Delegation sucks

written by Martin Häcker on

Well, it doesn't really. But if way overused it becomes a pain in the a**.

This is not so much a problem in on itself, but the code sprouts dependencies that nobody is able to follow from just reading a class but which become crucial to the operation of the application.

Well, out of frustration I started thinking about the saying that Design-Patterns are just for languages that are not powerful enough to implement something in the language.

So lets see, what can we do to make this simpler:

if ([someObject respondsToSelector:@selector(someDelegateMethod:)]) {
    [someObject someDelegateMethod:self];
}

The key here is to only call the messagte -someDelegateMethod: if it is actually supported on the target. A perfect application [wiki:2008/10/26/20.59 of my invocation] [wiki:2008/10/25/01.21 catching code].

[[NMDelegateCaller callerForDelegate:object] someDelegateMethod:self];

In real life of course you would hide the delegator by just wrapping your delegate in the -setDelegate: method.

Interestingly implementing this proved rather more tricky than I anticipated. This is because of the way the objc-runtime creates NSInvocations out of c-method calls. The trick is, that really at runtime nothing is known about how arguments have to be scraped out of the stack because in C you have no clue what arguments actually are on the stack.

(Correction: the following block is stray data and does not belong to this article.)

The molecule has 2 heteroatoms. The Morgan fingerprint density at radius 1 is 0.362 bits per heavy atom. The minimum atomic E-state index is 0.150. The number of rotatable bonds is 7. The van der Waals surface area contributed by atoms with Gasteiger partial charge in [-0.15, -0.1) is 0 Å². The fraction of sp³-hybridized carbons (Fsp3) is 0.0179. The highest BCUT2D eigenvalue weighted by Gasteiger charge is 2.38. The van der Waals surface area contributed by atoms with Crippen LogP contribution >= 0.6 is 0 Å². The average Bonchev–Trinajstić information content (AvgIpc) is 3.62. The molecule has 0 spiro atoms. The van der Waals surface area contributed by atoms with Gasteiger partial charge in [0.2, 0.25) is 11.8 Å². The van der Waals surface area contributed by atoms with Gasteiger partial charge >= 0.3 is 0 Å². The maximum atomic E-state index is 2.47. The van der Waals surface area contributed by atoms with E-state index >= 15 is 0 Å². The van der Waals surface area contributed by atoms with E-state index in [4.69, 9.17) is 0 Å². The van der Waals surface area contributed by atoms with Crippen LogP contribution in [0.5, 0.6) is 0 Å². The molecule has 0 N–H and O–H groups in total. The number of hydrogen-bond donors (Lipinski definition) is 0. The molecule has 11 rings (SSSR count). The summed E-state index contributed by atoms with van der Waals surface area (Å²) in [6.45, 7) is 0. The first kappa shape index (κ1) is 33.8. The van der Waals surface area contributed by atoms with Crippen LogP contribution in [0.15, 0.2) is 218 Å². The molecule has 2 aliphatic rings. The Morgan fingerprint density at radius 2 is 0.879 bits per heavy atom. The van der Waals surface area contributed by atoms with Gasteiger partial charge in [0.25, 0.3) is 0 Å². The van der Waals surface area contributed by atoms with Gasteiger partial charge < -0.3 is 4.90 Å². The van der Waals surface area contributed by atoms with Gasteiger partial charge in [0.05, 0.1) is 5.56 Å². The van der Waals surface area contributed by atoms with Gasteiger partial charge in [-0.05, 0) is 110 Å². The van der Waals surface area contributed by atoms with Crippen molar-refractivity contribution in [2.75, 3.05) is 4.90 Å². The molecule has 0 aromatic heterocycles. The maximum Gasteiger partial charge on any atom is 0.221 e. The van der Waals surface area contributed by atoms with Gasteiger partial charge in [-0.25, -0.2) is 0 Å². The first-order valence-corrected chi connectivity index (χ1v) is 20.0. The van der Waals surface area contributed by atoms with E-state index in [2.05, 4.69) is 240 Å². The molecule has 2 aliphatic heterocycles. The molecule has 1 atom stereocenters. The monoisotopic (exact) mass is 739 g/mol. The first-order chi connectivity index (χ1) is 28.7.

So objc takes a detour and stores this information alongside each method in the object that the method belongs to. This however has the unfortunate side effect that it should make just the delegator I wanted to build impossible to build. That is, because the runtime cannot build an NSInvocation out of a method call that the destination does not support - simply because it doesn't know what arguments are on the stack and what to return.

This is where my little evil hack comes in: I defined a method on NSObject that represents an identity for this situation - that is, it returns nothing and takes no argument - therefore the runtime won't crash anything by using it's description to build an NSInvocation. This is my marker.

And with this the problem becomes solvable - in -methodSignatureForSelector: I ask the target for a signature if it has one, and return my marker signature and let the runtime build an NSInvocation out of whatever method call was made (what exactly it was doesn't interest me, only that it's not implemented on the delegate). Then in -forwardInvocation: I can test if the signature is that marker and just discard the method if it is.

Voilá.

So it is proven - objc is powerful enough to implement this design pattern in itself - no need for all those if statements - and I learned a lot about the internals of NSInvocations.

Still I'm not sure if I really want to use that code. Yes it's shorter, but it's also a lot more complicated and it makes something very convenient which in essence I don't really want to be so convenient, because if overused it becomes a maintenance nightmare.

Also it lacks the simple elegance of just stating exactly what you want to achieve and returning good default values (my solution can just return NULL/NO/0 if the method is not implemented).

Damn. Alles fĂĽr die Katz.

Still very interseting though. Maybe I'l find a different application that suits me more.

  • [source:open-source/NMInvocationBuilder/trunk Here's the code]